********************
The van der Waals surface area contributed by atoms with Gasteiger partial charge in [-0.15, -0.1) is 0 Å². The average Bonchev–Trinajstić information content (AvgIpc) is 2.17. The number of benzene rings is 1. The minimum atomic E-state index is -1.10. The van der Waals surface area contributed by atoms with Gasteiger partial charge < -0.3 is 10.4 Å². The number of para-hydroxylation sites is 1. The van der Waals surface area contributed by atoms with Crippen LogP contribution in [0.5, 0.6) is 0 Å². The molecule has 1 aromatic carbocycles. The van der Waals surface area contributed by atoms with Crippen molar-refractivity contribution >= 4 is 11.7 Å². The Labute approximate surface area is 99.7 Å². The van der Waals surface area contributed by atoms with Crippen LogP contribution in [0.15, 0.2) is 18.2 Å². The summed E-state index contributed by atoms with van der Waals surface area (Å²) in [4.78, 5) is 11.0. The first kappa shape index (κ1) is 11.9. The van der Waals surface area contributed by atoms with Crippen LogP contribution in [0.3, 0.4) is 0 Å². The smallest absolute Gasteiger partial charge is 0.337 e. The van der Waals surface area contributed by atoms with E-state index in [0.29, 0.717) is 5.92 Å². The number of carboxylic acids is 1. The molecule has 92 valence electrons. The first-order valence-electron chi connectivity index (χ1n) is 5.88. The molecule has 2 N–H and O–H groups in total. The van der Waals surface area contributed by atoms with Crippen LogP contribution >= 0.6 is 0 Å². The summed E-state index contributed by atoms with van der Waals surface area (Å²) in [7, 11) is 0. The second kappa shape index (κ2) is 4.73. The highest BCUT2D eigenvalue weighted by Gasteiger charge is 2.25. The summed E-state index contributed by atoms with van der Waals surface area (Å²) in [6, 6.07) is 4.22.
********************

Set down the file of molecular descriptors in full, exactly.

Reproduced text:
The van der Waals surface area contributed by atoms with Gasteiger partial charge in [-0.15, -0.1) is 0 Å². The average Bonchev–Trinajstić information content (AvgIpc) is 2.17. The number of benzene rings is 1. The minimum atomic E-state index is -1.10. The van der Waals surface area contributed by atoms with Gasteiger partial charge < -0.3 is 10.4 Å². The number of para-hydroxylation sites is 1. The van der Waals surface area contributed by atoms with Crippen LogP contribution in [0.5, 0.6) is 0 Å². The molecule has 1 aromatic carbocycles. The van der Waals surface area contributed by atoms with Crippen molar-refractivity contribution >= 4 is 11.7 Å². The Labute approximate surface area is 99.7 Å². The van der Waals surface area contributed by atoms with Crippen LogP contribution in [0.15, 0.2) is 18.2 Å². The summed E-state index contributed by atoms with van der Waals surface area (Å²) in [4.78, 5) is 11.0. The first kappa shape index (κ1) is 11.9. The van der Waals surface area contributed by atoms with Crippen LogP contribution in [0.3, 0.4) is 0 Å². The smallest absolute Gasteiger partial charge is 0.337 e. The van der Waals surface area contributed by atoms with E-state index in [0.29, 0.717) is 5.92 Å². The number of carboxylic acids is 1. The molecule has 92 valence electrons. The first-order valence-electron chi connectivity index (χ1n) is 5.88. The molecule has 2 N–H and O–H groups in total. The van der Waals surface area contributed by atoms with Crippen LogP contribution >= 0.6 is 0 Å². The summed E-state index contributed by atoms with van der Waals surface area (Å²) in [7, 11) is 0. The second kappa shape index (κ2) is 4.73. The highest BCUT2D eigenvalue weighted by Gasteiger charge is 2.25. The summed E-state index contributed by atoms with van der Waals surface area (Å²) in [6, 6.07) is 4.22.